The issue of diesel pricing has been a hornet’s nest for the government as it is still undecided whether to de-regulate it or continue subsidising it. While the government decontrolled petrol prices in June last year, it put on hold a similar decision for diesel.
Under the Petroleum and Natural Gas Act of 2006, neither the regulator nor the government have any powers to regulate the price of petrol or petroleum products or gas. The government in an administrative capacity is fixing prices by directing their State-controlled oil companies to keep petrol and diesel at a particular price for the consumers. Diesel has so far been protected from unwieldy price hikes so as to rein in inflation, a fallout of a rise in prices of essential commodities transported by trucks that primarily run on diesel.
The auto industry, per se, is not against dual pricing so long as the interests of the rural sector are addressed, says Vishnu Mathur, director general of SIAM. “We are against black marketing of diesel. Hence, a good system that streamlines the issue needs to be put in place,” he points out. Earlier, Jairam Ramesh, former environment minister had termed diesel-guzzling SUVs as 'criminal', pitching for sending these off-roaders off the road. Some industry captains present at the SIAM Convention, who were witness to the clash of government interests, say that it is not an easy solution to be worked out but sooner or later, diesel will have to be de-regulated.
An option mooted by them is using identification numbers for reimbursing subsidy on diesel for those paying market prices for ensuring social parity. Another alternative is of continuing with the diesel subsidy and maintaining a dual diesel pricing with high-powered luxury diesel cars supplied diesel at market rates and subsidised rates for agri-irrigation needs. For instance, fuel stations can be directed to dispense diesel to premium diesel-engined cars at market rates while commercial vehicles and tractors that primarily operate on diesel fuel can be priced at a subsidised rate, feels K Jeyavelraj, specialist in validation, Robert Bosch India. This could put a cap on inflationary trends, especially when inflation has been on the forward march for the entire year. Jeyavelraj's suggestion is of running a pilot project in one city to test the efficiency of dual pricing and extending it to other cities depending on how the experiment works out.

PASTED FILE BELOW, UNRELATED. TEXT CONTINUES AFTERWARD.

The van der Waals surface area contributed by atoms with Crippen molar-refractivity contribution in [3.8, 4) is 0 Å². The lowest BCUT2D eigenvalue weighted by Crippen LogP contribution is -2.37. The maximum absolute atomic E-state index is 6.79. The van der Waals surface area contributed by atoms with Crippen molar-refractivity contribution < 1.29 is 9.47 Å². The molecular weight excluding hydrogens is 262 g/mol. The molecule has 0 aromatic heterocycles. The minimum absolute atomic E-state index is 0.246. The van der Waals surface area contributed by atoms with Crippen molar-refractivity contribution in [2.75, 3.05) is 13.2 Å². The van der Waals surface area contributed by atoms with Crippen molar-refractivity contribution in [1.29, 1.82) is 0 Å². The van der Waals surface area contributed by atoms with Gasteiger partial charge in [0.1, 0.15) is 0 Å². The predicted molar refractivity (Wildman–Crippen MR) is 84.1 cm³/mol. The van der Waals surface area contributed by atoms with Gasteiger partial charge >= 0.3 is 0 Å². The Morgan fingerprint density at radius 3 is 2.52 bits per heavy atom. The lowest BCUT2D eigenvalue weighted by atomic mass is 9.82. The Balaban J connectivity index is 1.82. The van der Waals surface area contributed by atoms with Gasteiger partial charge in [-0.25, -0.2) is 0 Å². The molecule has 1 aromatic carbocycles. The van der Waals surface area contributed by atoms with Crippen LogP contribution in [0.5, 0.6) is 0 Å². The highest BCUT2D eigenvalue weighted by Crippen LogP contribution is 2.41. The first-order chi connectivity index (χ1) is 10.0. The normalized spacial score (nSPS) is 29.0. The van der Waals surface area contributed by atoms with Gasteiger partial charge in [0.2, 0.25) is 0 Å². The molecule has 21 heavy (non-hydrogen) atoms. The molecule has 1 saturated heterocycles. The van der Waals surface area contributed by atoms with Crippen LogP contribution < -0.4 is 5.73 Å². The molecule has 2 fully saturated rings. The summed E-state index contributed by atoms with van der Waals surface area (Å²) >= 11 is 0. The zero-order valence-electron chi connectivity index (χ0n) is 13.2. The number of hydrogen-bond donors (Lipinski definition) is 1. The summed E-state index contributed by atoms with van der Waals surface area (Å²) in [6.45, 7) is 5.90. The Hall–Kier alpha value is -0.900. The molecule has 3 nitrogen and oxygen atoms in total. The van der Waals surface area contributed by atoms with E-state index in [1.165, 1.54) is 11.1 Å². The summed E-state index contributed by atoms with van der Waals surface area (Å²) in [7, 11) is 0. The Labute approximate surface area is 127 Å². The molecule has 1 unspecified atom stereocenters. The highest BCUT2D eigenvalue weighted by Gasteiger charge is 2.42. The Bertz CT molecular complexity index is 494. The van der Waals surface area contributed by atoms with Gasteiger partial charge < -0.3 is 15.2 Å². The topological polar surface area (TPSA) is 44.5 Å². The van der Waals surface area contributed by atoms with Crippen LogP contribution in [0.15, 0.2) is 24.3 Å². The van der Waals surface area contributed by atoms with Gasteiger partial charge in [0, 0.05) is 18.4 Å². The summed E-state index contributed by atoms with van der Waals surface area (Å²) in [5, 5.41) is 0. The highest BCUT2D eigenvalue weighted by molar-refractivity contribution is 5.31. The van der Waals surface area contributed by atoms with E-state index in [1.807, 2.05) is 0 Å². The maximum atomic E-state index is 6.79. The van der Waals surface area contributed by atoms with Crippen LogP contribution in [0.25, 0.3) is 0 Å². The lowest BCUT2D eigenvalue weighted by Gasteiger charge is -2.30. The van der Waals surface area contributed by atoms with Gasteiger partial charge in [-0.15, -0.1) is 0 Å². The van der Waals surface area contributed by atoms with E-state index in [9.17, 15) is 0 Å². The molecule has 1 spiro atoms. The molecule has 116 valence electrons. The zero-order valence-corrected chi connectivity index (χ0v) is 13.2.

Last month, Union finance minister Pranab Mukherjee had ruled out dual pricing for diesel, which could have made the fuel expensive for passenger car owners. He also sought to allay fears that there was any proposal to raise duties to make up any shortfall in tax revenues. Meanwhile, the diesel price deregulation report that had been submitted to the Manmohan Singh government last year by the Kirit Parikh Committee on oil pricing had broached the issue of total decontrol of diesel and petrol fuels to curb under-recoveries of oil companies and to cut the government’s fiscal deficit. The panel had recommended an immediate increase in prices of kerosene by Rs 6 per litre and LPG rates by Rs 100 a cylinder last year. Parikh had then pegged the losses of State-run oil marketing companies at Rs 40,000 crore on account of having to sell transport fuels at below cost. The panel had suggested freeing petrol prices at refinery and at retail level, suggesting that retail diesel prices be market driven.